Film Review: DoloresAn unjustly neglected heroine of our time finally gets her due in this smart, spirited doc.
Most documentaries about an 86-year-old living subject have a nostalgic, sweetly elegiac quality about them, but not Dolores, Peter Bratt‘s stirring film about eternal firebrand Dolores Huerta, who was one of the true architects of the United Farm Workers, which unionized the largely Spanish-speaking field laborers in California in the 1960s over the strenuous and often violent objections of the far more powerful and connected men who employed them.
Her name may be unfamiliar to you, hardly one whispered with reverence like that of César Chávez, the recognized leader of this movement. The fact is that she was right by his side, often coming up with many of the publicity-making transgressions of their frequent protests. The basic reasons for her relative obscurity can be summed up in one word, sexism, and Bratt's film goes a long way towards righting this, unwilling to let her become another forgotten footnote in the life of a “great man.”
Huerta saw from childhood the racial and social inequities that existed around her, the low pay and dehumanizing work conditions which Latinos suffered. As a fledgling member of the Community Service Organization, she was already coming up with California legislation at age 25, followed by her co-founding of the Agricultural Workers Association, which eventually became the United Farm Workers. Nineteen sixty-five was that key year when the also discriminated-against Filipino farm workers initiated the famous grape strike, which found support from the Latinos. Completely committed and tireless, Huerta had a personal life that was just as interesting. She was twice-divorced and, although she had 11 children by three spouses, she rejected outright any notion of being a stay-at-home mom. Her cause-filled absences were a heavy price to pay, as some of her children, interviewed here, attest.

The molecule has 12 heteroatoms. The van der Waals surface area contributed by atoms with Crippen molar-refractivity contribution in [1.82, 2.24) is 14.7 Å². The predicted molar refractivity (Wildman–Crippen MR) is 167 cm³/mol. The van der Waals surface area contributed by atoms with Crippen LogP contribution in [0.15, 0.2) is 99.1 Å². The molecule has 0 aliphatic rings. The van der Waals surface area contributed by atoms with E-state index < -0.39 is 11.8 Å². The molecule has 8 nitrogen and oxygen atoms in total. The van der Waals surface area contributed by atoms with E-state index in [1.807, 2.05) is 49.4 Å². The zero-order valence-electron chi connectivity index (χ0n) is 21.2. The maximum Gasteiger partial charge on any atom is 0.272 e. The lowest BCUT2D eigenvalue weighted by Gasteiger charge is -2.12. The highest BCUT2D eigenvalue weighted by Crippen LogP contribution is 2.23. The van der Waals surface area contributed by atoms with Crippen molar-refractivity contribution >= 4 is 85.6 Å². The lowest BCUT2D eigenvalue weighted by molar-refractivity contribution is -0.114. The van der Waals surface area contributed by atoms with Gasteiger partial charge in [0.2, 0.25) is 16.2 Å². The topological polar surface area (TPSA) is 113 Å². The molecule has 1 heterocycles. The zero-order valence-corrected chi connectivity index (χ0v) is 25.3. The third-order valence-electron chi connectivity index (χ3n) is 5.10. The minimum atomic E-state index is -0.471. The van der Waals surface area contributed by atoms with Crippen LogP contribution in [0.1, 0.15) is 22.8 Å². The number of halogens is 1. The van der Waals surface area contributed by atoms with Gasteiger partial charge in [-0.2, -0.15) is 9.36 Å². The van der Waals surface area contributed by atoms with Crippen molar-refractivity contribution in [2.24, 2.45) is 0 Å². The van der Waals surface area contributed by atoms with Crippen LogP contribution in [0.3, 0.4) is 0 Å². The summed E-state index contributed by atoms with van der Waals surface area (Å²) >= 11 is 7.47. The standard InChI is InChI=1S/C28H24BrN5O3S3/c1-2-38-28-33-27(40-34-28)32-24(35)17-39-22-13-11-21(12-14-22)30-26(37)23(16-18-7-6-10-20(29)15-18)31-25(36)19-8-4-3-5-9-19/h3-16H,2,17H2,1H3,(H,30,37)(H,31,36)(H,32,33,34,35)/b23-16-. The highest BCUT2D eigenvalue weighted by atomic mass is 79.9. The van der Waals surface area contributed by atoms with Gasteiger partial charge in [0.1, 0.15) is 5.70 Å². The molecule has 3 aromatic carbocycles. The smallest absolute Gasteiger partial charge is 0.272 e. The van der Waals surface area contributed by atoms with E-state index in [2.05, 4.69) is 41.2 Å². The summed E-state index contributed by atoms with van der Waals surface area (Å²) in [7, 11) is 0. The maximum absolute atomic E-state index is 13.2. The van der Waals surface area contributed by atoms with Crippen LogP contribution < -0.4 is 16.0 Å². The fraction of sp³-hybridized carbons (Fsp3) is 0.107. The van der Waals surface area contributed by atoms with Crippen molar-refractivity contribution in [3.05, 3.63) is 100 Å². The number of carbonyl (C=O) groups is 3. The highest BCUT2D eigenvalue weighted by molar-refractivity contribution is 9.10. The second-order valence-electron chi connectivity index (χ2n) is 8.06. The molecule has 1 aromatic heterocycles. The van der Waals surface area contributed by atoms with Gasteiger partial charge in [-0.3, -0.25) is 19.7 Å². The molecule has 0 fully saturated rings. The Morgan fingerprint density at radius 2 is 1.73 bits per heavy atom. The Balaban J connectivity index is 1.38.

After Chávez's death in 1993, what is believed to be gender bias prevented Huerta from assuming the presidency of UFW after him, resulting in her leaving the organization altogether. She refused to quiet down, however, and made headlines ten years ago when, in a college speech, she uttered the words “Republicans hate Latinos." After a certain hesitation, she also embraced the women's movement, largely because of her friendship with Gloria Steinhem. Steinhem is one of the vibrant interviewees here, along with Hillary Clinton, Angela Davis, Luis Valdez and Art Torres, who provide added insight into this indefatigable, charismatic force of nature. I can attest personally to the force of her personality and intelligence, as I was lucky enough to be invited to an intimate meet-and-greet lunch for the film, also attended by staunch supporter Carlos Santana. Usually at such events, you have to jockey for position to have a few words or even a mere "Hello" from the star of the day. But Huerta locked eyes with me across the room and came over to me for a lovely chat that, however light, was marked by the one quality that has remained unchanged in eight decades: total authenticity.
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Editor's note: An earlier version of this review incorrectly stated that Dolores Huerta had children by César Chávez. Huerta did have four children with Chávez's brother Richard.